Here were a team determined to play all forms of the game in constantly attacking and entertaining manner, as if, forsooth, they were enjoying it. England seemed to understand. The rest followed and Australia, a team heavily reliant on experience but without much of it in England, found their swagger checked.

They are now in some disarray. Michael Clarke, their captain, confirmed after the match that he will retire from cricket at the end of this series. His form has been miserable this summer. Perhaps he deserved a better epitaph but he realised that it was time to go. England’s selectors appear to have understood the correct balance. They kept faith with a group of core players but realised that they needed youth and vigour as well. In Joe Root, who has scored two hundreds already in this rubber and has an average of 74, and Stokes,they might have unearthed two players for the ages.

Ben Stokes of England celebrates after winning the Fourth Test


Root is seriously accomplished, a batsman with time and unerring placement. Stokes is a Bobby Dazzler of a player. His bowling on Friday and Saturday to finish with 6 for 36 was out of the top drawer. His batting is already extremely accomplished and the slip catch he took on the first day here when he dived and arched his body backwards was so breathtaking that it will be shown again and again.

Allied to the renaissance of Steve Finn, the continuing excellence of Jimmy Anderson and Stuart Broad, the rich depth of talent and desire still possessed by Cook and Ian Bell and there are now reasons to believe that this team can achieve things beyond these Ashes. But no one can or should ever forget that it is the Ashes which define English Test cricketers, the Ashes for which they will always be remembered.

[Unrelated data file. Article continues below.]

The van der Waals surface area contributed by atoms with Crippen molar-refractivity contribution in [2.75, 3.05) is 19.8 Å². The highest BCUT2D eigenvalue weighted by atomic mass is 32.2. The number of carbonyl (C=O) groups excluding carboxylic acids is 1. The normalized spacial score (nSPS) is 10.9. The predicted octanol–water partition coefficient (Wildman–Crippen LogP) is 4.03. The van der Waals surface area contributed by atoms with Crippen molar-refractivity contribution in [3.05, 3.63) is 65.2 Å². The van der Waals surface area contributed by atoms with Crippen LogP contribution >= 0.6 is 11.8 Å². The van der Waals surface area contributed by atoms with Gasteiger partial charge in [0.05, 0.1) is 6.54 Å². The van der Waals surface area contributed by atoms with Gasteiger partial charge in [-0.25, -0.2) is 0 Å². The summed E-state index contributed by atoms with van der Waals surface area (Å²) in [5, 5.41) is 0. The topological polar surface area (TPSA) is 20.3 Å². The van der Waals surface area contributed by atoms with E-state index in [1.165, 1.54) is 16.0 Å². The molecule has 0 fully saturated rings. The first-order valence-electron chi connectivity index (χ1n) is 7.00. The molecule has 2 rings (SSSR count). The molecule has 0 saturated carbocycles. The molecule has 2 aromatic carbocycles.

Bell has now appeared in five Ashes winning teams, equalling Sir Ian Botham’s modern record and that of Wilfred Rhodes, who needed 23 years to win his five from 1903 to 1926. By his own standards, Bell has not quite achieved what he might have done against Australia and it would be welcome if he could finish off the series in style at The Oval.

Not everything in the garden is rosy. Adam Lyth has not settled into the role as Cook’s opening partner, and while Moeen Ali might be the most formidable No 8 batsman in the business his primary role is supposed to be that of the side’s spinner, and at present he is badly wanting. These are areas which have to be examined before England’s next two away series later this year against Pakistan and South Africa.

For now, however, it is a time of jubilation. England were in no mood to hang around on Saturday. Stokes removed Mitchell Starc with a late away swinger, and Wood, joyously, bowled out the tail with fastballs of full length. He could not have imagined even two months ago being the man who would seal this triumph. That is the measure of England’s transformation.